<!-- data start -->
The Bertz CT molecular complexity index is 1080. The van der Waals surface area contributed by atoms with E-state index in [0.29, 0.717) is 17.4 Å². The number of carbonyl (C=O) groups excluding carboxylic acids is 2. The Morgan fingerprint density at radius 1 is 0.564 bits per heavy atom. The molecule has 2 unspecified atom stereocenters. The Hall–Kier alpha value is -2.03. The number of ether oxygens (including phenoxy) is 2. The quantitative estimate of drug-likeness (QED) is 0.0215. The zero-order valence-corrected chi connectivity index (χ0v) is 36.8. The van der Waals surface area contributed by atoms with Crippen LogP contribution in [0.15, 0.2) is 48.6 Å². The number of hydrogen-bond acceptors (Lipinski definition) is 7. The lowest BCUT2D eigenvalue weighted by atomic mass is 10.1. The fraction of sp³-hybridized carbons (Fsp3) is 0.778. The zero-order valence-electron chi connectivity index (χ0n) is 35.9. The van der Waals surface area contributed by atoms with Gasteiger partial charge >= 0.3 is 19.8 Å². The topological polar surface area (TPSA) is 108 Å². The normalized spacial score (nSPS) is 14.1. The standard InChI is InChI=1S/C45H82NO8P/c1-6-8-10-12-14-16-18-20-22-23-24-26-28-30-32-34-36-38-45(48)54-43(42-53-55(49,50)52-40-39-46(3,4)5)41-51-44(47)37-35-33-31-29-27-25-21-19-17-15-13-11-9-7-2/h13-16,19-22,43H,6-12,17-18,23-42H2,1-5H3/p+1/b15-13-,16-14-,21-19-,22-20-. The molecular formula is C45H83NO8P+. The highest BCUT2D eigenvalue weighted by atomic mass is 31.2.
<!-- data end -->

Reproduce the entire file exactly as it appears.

The Bertz CT molecular complexity index is 1080. The van der Waals surface area contributed by atoms with E-state index in [0.29, 0.717) is 17.4 Å². The number of carbonyl (C=O) groups excluding carboxylic acids is 2. The Morgan fingerprint density at radius 1 is 0.564 bits per heavy atom. The molecule has 2 unspecified atom stereocenters. The Hall–Kier alpha value is -2.03. The number of ether oxygens (including phenoxy) is 2. The quantitative estimate of drug-likeness (QED) is 0.0215. The zero-order valence-corrected chi connectivity index (χ0v) is 36.8. The van der Waals surface area contributed by atoms with Crippen LogP contribution in [0.15, 0.2) is 48.6 Å². The number of hydrogen-bond acceptors (Lipinski definition) is 7. The lowest BCUT2D eigenvalue weighted by atomic mass is 10.1. The fraction of sp³-hybridized carbons (Fsp3) is 0.778. The zero-order valence-electron chi connectivity index (χ0n) is 35.9. The van der Waals surface area contributed by atoms with Gasteiger partial charge >= 0.3 is 19.8 Å². The topological polar surface area (TPSA) is 108 Å². The normalized spacial score (nSPS) is 14.1. The standard InChI is InChI=1S/C45H82NO8P/c1-6-8-10-12-14-16-18-20-22-23-24-26-28-30-32-34-36-38-45(48)54-43(42-53-55(49,50)52-40-39-46(3,4)5)41-51-44(47)37-35-33-31-29-27-25-21-19-17-15-13-11-9-7-2/h13-16,19-22,43H,6-12,17-18,23-42H2,1-5H3/p+1/b15-13-,16-14-,21-19-,22-20-. The molecular formula is C45H83NO8P+. The highest BCUT2D eigenvalue weighted by atomic mass is 31.2.